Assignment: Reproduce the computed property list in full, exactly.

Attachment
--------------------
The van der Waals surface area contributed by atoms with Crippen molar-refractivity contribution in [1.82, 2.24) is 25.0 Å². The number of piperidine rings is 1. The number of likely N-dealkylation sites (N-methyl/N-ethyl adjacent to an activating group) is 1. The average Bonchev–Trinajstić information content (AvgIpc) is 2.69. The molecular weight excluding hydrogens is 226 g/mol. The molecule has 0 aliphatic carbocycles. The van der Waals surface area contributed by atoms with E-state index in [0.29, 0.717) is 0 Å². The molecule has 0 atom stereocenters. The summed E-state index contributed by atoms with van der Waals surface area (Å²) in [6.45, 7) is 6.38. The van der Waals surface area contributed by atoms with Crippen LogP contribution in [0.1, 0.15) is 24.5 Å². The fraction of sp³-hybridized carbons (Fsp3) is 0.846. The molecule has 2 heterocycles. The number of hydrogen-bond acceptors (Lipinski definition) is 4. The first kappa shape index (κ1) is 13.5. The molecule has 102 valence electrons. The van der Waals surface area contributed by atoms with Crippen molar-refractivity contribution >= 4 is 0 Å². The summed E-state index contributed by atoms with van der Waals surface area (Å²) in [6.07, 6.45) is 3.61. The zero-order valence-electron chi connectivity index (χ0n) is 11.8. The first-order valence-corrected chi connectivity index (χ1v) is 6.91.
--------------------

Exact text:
The van der Waals surface area contributed by atoms with Crippen molar-refractivity contribution in [1.82, 2.24) is 25.0 Å². The number of piperidine rings is 1. The number of likely N-dealkylation sites (N-methyl/N-ethyl adjacent to an activating group) is 1. The average Bonchev–Trinajstić information content (AvgIpc) is 2.69. The molecular weight excluding hydrogens is 226 g/mol. The molecule has 0 aliphatic carbocycles. The van der Waals surface area contributed by atoms with E-state index in [0.29, 0.717) is 0 Å². The molecule has 0 atom stereocenters. The summed E-state index contributed by atoms with van der Waals surface area (Å²) in [6.45, 7) is 6.38. The van der Waals surface area contributed by atoms with Crippen LogP contribution in [0.1, 0.15) is 24.5 Å². The fraction of sp³-hybridized carbons (Fsp3) is 0.846. The molecule has 2 heterocycles. The number of hydrogen-bond acceptors (Lipinski definition) is 4. The first kappa shape index (κ1) is 13.5. The molecule has 102 valence electrons. The van der Waals surface area contributed by atoms with Crippen molar-refractivity contribution >= 4 is 0 Å². The summed E-state index contributed by atoms with van der Waals surface area (Å²) in [6.07, 6.45) is 3.61. The zero-order valence-electron chi connectivity index (χ0n) is 11.8. The first-order valence-corrected chi connectivity index (χ1v) is 6.91.